The music is elegantly wrapped around the visuals; sounding similar to God Speed You Black Emperor and Explosions In The Sky, which alone would take you on a journey of a lifetime. This inspired soundtrack adds the extra dimension to the stunning photography.

I would recommend you find the biggest TV and the best sound system, turn up the volume, shut the curtains and swell into your surroundings. Never to return.
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77 of 78 people found the following review helpful By J. Spybey on 7 Nov. 2001
Format: DVD Verified Purchase
Perfect! If you enjoyed Koyannisqatsi then this is an absolute must. It is that film made much much better. How? First of all, it is shot on 70mm not 35mm so there quality is multiplied by four. Secondly, motion control tracking was used, which means that all those clever speeded up pieces of film now get to move at the same time. Thirdly, the cameraperson/director just got better at his art. EVERY shot in this movie is a piece of artwork. It is that amazing. Of course, if you are wanting plot and drama you will have to look elsewhere. What holds this film together is awe. Everytime a new shot appears it is like opening a new christmas present and wondering what is inside, gradually peeling off the layers until you see it. If you want to see the world in all its extremes, to see the beauty in Peru, India, Indonesia and pretty much everywhere, you just got to see this movie. Cannot be recommended high enough.
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9 of 9 people found the following review helpful By KM #1 HALL OF FAMETOP 10 REVIEWER on 21 Jun. 2012
Format: Blu-ray
My kids bought me this for fathers day. What an absolutely stunning blu ray!

Baraka (a Sufi term for 'blessing') takes us on an audio visual kaleidoscopic journey on an epic scale at times through 150 different locations throughout the world. Filmed on 70mm to give a brilliant picture resolution which is outstanding on this remastered version as is the music. Audio is very good. Lots of religious chanting, singing and sounds of nature. Colours are so vibrant and detail extraordinary! There is no narration or talking in this film, just imagery and a beautiful music score. You can make your own mind up as to what is being conveyed here.

The opening scene of a snow monkey sitting so peacefully in a hot spring in Nango, Japan is fantastic. Not a ripple on the water, so relaxed and at peace. I felt like getting in myself! There's a cracking piece of the Kekac monkey chant, hypnotic.

I won't go on about the locations so as not to spoil it but I had to look some of them up which was interesting. One thing. . .keep an eye out near the end for the Imam Mosque Isfahan in Iran. A masterpiece of Persian architecture with it's seven colour highly polished tile mosaics. They almost look like diamonds. Breathtaking images indeed.

This is a must have bluray for your collection.
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23 of 24 people found the following review helpful By Mr Ghostface VINE VOICE on 11 Oct. 2008
Format: Blu-ray Verified Purchase
I was lucky enough to see this wonderful piece of work in advance, and viewed it on a Samsung 100hz 1080p TV through a PS3. It is, without doubt, the best image I have ever seen on a TV screen of any sort. To date, I would say Blade Runner is the best transfer from a non-digital source, and that was shot on 35mm and scanned in at 4K resolution, which is a far "finer" definition than can be displayed on domestic television sets at present. Well, Baraka was shot on 70mm, and has been scanned in at 8K, and the result is absolutely knock-out.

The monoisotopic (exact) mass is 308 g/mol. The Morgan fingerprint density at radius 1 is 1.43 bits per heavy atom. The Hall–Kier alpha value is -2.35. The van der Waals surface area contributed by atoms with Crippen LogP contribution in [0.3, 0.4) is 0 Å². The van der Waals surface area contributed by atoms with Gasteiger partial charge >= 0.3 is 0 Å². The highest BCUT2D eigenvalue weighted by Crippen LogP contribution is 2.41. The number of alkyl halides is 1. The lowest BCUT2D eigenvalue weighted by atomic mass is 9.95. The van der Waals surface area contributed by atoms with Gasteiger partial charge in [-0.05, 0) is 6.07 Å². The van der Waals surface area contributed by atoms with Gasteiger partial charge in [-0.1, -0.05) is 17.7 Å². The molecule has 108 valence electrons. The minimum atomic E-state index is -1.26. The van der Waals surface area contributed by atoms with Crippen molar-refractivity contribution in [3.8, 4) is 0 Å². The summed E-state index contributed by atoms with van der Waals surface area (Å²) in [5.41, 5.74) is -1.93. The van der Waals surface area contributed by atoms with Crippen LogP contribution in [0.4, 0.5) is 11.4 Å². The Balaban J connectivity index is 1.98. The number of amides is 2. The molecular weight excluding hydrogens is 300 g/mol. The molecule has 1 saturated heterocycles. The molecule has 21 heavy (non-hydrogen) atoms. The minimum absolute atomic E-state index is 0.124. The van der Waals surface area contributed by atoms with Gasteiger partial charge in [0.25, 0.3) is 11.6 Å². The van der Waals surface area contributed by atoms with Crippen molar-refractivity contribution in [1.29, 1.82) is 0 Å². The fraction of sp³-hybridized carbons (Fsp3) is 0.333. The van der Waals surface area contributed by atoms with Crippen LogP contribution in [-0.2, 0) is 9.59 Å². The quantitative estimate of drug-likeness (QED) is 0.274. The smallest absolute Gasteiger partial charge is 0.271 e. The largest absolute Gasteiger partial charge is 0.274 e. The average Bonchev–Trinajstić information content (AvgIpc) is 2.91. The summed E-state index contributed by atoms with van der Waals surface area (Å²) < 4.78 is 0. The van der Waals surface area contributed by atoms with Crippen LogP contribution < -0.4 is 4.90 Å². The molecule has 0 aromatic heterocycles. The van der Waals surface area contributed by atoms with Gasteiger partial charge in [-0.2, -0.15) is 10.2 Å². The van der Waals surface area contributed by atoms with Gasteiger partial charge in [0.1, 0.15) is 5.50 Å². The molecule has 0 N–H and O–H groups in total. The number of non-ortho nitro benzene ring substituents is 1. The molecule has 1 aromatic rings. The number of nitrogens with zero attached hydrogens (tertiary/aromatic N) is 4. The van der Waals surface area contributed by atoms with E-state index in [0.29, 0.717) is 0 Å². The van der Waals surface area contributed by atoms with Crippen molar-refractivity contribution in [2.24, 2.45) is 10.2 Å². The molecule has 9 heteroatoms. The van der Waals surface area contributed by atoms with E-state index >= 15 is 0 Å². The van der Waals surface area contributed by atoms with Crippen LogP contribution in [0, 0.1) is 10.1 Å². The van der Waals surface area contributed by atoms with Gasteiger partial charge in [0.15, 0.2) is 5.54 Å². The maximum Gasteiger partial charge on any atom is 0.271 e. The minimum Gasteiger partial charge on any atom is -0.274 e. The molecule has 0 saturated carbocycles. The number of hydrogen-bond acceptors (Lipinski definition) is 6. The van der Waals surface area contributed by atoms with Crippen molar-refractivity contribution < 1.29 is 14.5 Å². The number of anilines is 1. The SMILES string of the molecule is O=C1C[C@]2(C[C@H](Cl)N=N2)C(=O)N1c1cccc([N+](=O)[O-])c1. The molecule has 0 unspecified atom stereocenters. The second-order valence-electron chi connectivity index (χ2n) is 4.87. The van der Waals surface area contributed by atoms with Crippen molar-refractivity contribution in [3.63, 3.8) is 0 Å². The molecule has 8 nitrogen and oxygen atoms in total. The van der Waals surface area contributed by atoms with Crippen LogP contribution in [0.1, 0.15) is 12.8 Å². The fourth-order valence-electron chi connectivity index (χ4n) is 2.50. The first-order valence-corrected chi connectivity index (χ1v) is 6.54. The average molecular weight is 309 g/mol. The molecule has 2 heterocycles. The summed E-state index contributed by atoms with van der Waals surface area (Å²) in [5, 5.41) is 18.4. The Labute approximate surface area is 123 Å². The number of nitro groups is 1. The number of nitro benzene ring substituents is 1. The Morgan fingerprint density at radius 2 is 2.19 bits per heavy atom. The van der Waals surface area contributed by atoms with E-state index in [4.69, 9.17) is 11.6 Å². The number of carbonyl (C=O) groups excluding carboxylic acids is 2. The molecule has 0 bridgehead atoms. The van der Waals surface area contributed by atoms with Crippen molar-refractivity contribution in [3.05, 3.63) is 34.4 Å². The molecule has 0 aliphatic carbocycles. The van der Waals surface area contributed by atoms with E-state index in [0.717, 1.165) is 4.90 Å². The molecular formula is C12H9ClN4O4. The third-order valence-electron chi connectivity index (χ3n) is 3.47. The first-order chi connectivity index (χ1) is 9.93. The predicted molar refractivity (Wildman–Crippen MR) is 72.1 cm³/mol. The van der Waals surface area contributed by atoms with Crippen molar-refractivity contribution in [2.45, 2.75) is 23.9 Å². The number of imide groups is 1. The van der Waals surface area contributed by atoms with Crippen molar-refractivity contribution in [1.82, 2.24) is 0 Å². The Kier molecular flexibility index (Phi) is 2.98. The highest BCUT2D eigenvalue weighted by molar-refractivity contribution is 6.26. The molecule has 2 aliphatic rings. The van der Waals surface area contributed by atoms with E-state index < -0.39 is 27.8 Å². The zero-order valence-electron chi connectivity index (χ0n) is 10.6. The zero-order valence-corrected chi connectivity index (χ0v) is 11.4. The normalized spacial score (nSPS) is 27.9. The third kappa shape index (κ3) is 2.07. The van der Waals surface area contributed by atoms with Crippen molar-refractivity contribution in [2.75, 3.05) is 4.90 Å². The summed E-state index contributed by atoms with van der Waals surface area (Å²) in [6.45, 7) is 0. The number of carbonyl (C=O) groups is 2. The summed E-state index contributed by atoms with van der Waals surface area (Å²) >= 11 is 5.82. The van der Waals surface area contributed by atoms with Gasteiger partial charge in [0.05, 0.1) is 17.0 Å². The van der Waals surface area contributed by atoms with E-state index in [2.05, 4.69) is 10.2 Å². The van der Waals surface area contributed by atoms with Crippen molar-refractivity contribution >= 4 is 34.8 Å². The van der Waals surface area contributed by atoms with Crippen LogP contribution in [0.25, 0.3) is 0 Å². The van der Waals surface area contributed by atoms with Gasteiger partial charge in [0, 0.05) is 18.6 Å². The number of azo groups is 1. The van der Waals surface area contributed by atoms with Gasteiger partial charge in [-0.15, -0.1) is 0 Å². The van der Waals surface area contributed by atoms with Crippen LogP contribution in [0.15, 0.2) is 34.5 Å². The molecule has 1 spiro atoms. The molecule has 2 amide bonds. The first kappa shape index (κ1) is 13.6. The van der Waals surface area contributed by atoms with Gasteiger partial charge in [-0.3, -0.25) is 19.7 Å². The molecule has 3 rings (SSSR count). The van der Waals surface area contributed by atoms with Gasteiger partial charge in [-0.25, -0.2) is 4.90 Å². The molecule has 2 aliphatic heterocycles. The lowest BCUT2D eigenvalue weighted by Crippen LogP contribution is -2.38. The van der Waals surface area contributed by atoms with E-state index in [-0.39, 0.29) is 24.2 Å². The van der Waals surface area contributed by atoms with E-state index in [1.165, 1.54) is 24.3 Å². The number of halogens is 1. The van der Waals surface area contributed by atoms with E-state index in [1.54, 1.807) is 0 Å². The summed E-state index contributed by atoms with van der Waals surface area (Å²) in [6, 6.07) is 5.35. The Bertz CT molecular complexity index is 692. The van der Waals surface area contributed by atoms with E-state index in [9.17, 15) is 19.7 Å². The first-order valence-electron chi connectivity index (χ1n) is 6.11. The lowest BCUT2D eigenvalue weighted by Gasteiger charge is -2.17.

When I first moved to HD, I was hoping that Baraka would get the treatment it so rightly deserves, but knowing the high costs involved, I thought it would never happen. Well, obviously someone out there has deemed it worthy of that cost, and I can only thank them for it.

If you haven't seen Baraka but are interested in seeing it, you really should pick up a copy. It's the perfect demonstration of HD, although that is secondary to the work done by Ron Fricke and his crew.

If you're already familiar with Baraka and wondering simply whether this is a Blu-ray worth picking up, please, take my word for it, it'll be a while before this is beaten. I just hope you have TV with the specs needed to really get the best out of it.
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5 of 5 people found the following review helpful By John Currie on 27 Jan. 2011
Format: Blu-ray
I am only leaving this review as it amazes me how much some people can over analise, criticise and generally be negative about a movie that in my view was made with some degree of passion and good intention, and also that some reviews are recent but the movie is over a decade old so a little unfair.
I have a book titled Enough is Enough published in 1975 that deals with the excesses and greed of the developed world and mess the developed world is making of this planet. Rather than criticise it, I see it as a sign that it seems to take an age for anybody to do anything to improve things as these issues are still argued over.
Not so long ago the media slagged the motorway protesters, remember Swampy? Guys like that stuck thier neck on the line...and what have we got now, governments hijacking the whole be green issue and making it appear like they are leading the way when it was being begged for by the few many years ago.
If you are a well read or educated, or even a well travelled person, then yes Baraka may not have a profound or even meaningful impact on you admitedly, but i first saw it about 10 years ago when i began to think alot more about stuff outside of my bubble, and for that reason i am emotionally attached to it. It opened me up to many new avenues of thought.
I think it should perhaps be shown in schools, and maybe the images of the children looking for scraps of food in the rubbish tips would with a little luck give some sense of perspective of their own lives.
All I have left to add is...if you do not buy it for yourself, buy it for your kids, but dont buy a KFC bargain bucket to eat while watching.